Francis L. Holland said:
Aulelia, I agree that issues of Black women’s and men’s hair go as deep and much deeper than chemicals, just like slavery went much deeper than shackles. That’s why I wrote this post called “Free Your African Hair” – to discuss this from a cultural, political and aesthetic perspective.
I remember being in Paris and being directed to the Chateau D’Eau Metro. It was full of wig shops and salons that catered to black women who had “hair issues.”
The amount of energy, time and resources that go into hair indicates that this a psycho-spiritual problem. We’re not talking about adorning or enhancing hair, but obliterating it, which is analogous to how much of our culture, our value has been denigrated, obliterated.
And many if not most of us are in denial about it because to see it that way would mean getting off of the addictive, hair butchery roller coaster and looking at what the behavior really means. And changing.
Personally, I love a natural woman, remember when Afros ruled in the ’60’s and 70’s. And they WERE beautiful. Its painful to see so much burned hair in Hollywood and in the White House. What a statement that makes.
And women who had really soft, nappy hair that naturally spiraled weren’t exactly welcomed in the realm of Afro-dom.
The Afro was just as fake in the psycho-social sense as the weave.
The Afro was fake in what way?
I’m sure there were people who had issues with less wooly, straight hair on a brother or a sister, but how is conked or burned hair “fake” like an Afro?
@thefreeslave, I think you make some valid points there about to what extent people change their natural hair.
@Hathor, I have to disagree fully here. How are Afros fake? Not all Afros are circular, some are floppy and loose. Ones curl pattern does not make you less black in my book.
You had to be there, to understand the full dynamics. I was speaking more about sixties and seventies. But it is still here. As for brothers one can take notice of my generations reaction when you change your hair from natural to relaxed. Freeslave is unique.
@Hathor, thanks for explaining in more detail. I just hope people know that there are some crazy lost fools out there that hate other black people’s hair for silly reasons like looser curl patterns but I for one do not.
Ramiie MRA (No Offence) said:
If Black men didn’t like artificial hair, and actively sought out girls with natural afros, would black women still use these hair pieces? I suppose my question is – are black women solely resoponsible for perpetuating the European look, because that is their choice, or are they influenced by the male gaze?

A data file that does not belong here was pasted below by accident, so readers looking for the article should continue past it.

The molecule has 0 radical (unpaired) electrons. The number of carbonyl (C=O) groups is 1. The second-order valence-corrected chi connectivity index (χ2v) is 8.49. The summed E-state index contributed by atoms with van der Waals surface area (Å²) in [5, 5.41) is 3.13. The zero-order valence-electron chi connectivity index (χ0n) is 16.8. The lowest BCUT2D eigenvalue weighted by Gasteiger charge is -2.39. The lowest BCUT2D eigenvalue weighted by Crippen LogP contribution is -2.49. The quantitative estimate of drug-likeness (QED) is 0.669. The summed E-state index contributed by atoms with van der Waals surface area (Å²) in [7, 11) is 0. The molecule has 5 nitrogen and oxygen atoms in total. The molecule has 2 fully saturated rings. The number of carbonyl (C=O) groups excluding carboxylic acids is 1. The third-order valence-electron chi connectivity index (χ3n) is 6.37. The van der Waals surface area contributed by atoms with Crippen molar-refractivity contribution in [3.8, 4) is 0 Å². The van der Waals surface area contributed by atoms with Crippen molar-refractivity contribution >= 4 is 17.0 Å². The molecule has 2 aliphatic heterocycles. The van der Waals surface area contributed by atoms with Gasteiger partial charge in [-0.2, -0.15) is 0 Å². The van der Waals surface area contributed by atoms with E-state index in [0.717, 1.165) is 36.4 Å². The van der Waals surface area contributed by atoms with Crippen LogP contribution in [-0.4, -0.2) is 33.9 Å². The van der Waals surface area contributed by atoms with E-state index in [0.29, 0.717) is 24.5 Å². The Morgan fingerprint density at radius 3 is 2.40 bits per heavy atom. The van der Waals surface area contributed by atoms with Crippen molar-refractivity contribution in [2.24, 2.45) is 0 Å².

Most Black men pretend they like natural hair but would go out and get other women pregnant so their children do not have Black People’s hair. I was once told by a guy, he did not want a Black woman he wanted to have pedigree kids with nice hair. I told him he was stupid. Likewise, there are some women who say the same thing. They are only interested in non-Black partners. Black People at times are awful when it comes to hair, if another Black person has more hair than they do, it has to be a weave or wig and they wont’t stop sneaking a peek at your head in front of others. They ridicule you and act very silly. What if someone has hair issues and they have to wear a wig or weave or whatever because they are not comfortable with what their present situation is why does it have to be anyones business and be judge inaccurately.
DeBorah Ann Palmer said:
Just wanted to add that sometimes age forces Black Women to go natural. I’m going through Menopause as are many of my sisterfriends. Most of us have found that once estrogen production increases our hair starts to thin or change texture and chemicals go out the window.
When I was a teenager during the 70s I had my proud AfroSheen natural, then I went to the relaxers in the 1980s, the last being the Jheri Curl. For some reason in the late 1990s my body chemistry began to change and I had to stop relaxing my hair. The hair fell out into the sink as I combed it. Scary! Then and there I promised God that if He would restore my hair I would never relax my hair again! I have kept that vow. At the end of Feb. I’ll be 51, in the midst of the “Change of Life” so I cannot ever relax or straighten my hair again even if I wanted. Right now I’m sporting cornrows. Great for a cold climate like NY. Grace & Peace peoples.
marilu adamaer said: